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Aspirin May Prolong Prostate Cancer Survival

Taking a regular dose of aspirin may help men treated for prostate cancer, either with surgery or radiation, live longer, especially if they have the high risk form of the disease.

This was the finding of a new study published this week in the Journal of Clinical Oncology.

First author Kevin Choe, assistant professor of radiation oncology at University of Texas (UT) Southwestern, is first author of the study. He told the press:

"The results from this study suggest that aspirin prevents the growth of tumor cells in prostate cancer, especially in high-risk prostate cancer, for which we do not have a very good treatment currently."

There have been studies suggesting that regular aspirin or other anticoagulants can slow cancer growth and prevent it spreading. For instance, earlier this year, three studies in The Lancet added weight to the idea that for cancer, the benefit of daily aspirin probably outweigh the risks.

But clinical evidence has been limited, say Choe and colleagues.

For their multi-center study, they looked at data on nearly 6,000 men who had prostate cancer treated with surgery (prostatectomy) or radiotherapy whose details were recorded in the Cancer of the Prostate Strategic Urologic Research Endeavor (CaPSURE) database.

37% of the participants (about 2,200 men) were taking anticoagulants (warfarin, clopidogrel, enoxaparin, and/or aspirin).

The researchers compared the risk of death from prostate cancer between the participants taking anticoagulants and those who did not.

The results showed that the rate of death over 10 years from prostate cancer was significantly lower in the anticoagulant group than it was in the non-anticoagulant group (3% versus 8% respectively).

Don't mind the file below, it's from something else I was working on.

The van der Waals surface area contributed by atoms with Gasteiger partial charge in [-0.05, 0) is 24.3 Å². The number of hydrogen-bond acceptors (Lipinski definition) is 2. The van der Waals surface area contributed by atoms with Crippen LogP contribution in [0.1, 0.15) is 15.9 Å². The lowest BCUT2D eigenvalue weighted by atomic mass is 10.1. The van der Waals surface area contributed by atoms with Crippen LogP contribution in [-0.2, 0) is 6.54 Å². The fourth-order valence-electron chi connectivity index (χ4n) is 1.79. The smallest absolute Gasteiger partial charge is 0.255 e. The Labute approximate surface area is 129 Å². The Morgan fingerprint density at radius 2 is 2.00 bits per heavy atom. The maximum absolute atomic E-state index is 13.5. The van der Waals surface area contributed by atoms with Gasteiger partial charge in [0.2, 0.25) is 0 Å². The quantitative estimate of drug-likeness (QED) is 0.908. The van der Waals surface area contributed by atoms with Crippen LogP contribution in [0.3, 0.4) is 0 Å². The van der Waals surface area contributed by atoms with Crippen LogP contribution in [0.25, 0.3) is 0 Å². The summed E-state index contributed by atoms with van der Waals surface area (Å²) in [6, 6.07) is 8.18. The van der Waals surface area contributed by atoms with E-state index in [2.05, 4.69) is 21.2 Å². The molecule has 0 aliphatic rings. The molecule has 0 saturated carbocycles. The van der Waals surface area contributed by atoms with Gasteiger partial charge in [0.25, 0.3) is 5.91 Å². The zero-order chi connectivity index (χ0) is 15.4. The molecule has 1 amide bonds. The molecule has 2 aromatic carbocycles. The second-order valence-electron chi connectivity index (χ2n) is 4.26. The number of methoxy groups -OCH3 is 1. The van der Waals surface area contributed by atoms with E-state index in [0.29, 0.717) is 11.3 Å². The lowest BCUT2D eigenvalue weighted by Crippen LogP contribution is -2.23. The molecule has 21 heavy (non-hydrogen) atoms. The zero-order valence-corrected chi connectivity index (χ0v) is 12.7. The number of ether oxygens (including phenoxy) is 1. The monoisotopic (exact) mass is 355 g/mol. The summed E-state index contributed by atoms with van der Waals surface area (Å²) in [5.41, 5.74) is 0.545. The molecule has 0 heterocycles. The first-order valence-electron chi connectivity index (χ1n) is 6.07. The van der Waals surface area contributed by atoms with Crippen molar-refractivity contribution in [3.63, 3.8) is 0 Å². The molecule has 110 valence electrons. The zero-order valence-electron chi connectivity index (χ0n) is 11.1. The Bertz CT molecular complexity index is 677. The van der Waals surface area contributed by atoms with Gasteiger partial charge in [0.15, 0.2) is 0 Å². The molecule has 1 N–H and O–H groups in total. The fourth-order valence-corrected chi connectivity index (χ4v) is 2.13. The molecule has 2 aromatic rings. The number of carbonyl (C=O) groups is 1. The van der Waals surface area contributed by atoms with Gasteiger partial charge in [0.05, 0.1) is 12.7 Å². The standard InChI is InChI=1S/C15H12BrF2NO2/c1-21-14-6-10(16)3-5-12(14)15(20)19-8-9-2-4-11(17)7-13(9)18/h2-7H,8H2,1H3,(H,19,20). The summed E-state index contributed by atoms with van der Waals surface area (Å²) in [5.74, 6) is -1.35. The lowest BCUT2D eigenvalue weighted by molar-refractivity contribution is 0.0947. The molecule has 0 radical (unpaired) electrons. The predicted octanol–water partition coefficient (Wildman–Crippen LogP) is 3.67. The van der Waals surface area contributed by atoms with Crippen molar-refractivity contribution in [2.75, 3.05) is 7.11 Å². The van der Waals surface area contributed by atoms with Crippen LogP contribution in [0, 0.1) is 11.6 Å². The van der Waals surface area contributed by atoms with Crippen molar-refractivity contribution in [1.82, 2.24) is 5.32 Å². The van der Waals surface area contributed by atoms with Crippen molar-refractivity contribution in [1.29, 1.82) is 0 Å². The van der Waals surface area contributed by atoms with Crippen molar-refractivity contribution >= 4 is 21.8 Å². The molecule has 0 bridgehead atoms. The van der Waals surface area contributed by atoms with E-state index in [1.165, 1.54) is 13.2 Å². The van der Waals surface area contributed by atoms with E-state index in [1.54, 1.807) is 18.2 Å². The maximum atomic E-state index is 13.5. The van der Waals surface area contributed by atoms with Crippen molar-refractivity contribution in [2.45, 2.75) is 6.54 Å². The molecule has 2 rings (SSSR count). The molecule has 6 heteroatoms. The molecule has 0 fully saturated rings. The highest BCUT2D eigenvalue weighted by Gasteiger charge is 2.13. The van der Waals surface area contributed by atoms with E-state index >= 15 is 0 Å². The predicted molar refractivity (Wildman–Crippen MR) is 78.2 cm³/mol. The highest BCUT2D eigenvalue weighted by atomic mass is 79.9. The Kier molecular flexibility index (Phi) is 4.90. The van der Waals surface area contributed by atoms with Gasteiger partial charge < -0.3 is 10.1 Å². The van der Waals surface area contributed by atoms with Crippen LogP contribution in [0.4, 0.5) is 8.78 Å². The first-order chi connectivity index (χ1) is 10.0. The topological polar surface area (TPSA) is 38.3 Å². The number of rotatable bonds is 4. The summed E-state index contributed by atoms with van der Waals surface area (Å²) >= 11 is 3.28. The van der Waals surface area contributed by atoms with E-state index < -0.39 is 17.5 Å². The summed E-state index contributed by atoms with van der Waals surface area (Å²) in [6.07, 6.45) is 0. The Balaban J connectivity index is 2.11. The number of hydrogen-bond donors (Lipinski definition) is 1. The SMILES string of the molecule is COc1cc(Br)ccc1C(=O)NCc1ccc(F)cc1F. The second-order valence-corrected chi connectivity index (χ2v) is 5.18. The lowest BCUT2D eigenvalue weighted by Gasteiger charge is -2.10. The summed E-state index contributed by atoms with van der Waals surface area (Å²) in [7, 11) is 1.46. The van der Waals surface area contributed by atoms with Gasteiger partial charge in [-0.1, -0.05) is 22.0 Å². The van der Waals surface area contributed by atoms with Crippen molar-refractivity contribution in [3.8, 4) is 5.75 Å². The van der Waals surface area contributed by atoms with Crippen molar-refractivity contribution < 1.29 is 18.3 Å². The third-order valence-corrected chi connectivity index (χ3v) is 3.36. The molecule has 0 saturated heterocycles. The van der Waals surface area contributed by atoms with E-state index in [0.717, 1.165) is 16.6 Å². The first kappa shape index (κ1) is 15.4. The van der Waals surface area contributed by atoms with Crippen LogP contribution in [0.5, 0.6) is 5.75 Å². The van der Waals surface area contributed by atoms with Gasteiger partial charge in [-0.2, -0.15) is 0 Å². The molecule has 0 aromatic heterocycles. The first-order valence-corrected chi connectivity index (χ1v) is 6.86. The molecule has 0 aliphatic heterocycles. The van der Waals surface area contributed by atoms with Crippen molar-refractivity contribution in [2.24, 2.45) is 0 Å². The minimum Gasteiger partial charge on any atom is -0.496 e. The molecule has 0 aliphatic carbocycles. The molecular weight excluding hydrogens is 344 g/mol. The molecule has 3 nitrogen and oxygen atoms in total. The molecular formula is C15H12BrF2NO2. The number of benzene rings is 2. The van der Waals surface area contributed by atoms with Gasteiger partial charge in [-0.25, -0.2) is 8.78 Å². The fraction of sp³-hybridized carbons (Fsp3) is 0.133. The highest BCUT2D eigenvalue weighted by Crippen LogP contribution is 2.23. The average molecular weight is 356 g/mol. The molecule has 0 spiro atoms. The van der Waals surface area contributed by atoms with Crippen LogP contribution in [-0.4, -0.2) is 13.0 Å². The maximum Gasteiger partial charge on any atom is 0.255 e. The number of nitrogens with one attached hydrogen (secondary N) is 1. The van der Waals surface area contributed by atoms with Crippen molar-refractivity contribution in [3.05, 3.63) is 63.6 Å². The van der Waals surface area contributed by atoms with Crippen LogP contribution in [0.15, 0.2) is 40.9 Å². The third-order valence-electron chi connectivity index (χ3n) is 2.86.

The risk of the cancer returning, and of it spreading to the bone was also significantly lower in the anticoagulant group.

When they analyzed a subgroup of participants according to clinical risk, the researchers found the reduction in deaths to prostate cancer was most pronounced in patients with high-risk disease (4% v 19%, respectively).

The beneficial effect was seen in both patients treated with surgery and patients treated with radiation.

And, on further analysis, the researchers found the reduction in deaths to prostate cancer was mostly due to aspirin.

They conclude that anticoagulant therapy, and aspirin in particular, is linked with a reduced risk of death from prostate cancer in men treated either with surgery or radiation therapy.

"The association was most prominent in patients with high-risk disease," they add.

However, Choe cautions that "we need to better understand the optimal use of aspirin before routinely recommending it to all prostate cancer patients".

Prostate cancer is the most common non-skin cancer in men and the second biggest cause of cancer deaths in the US.

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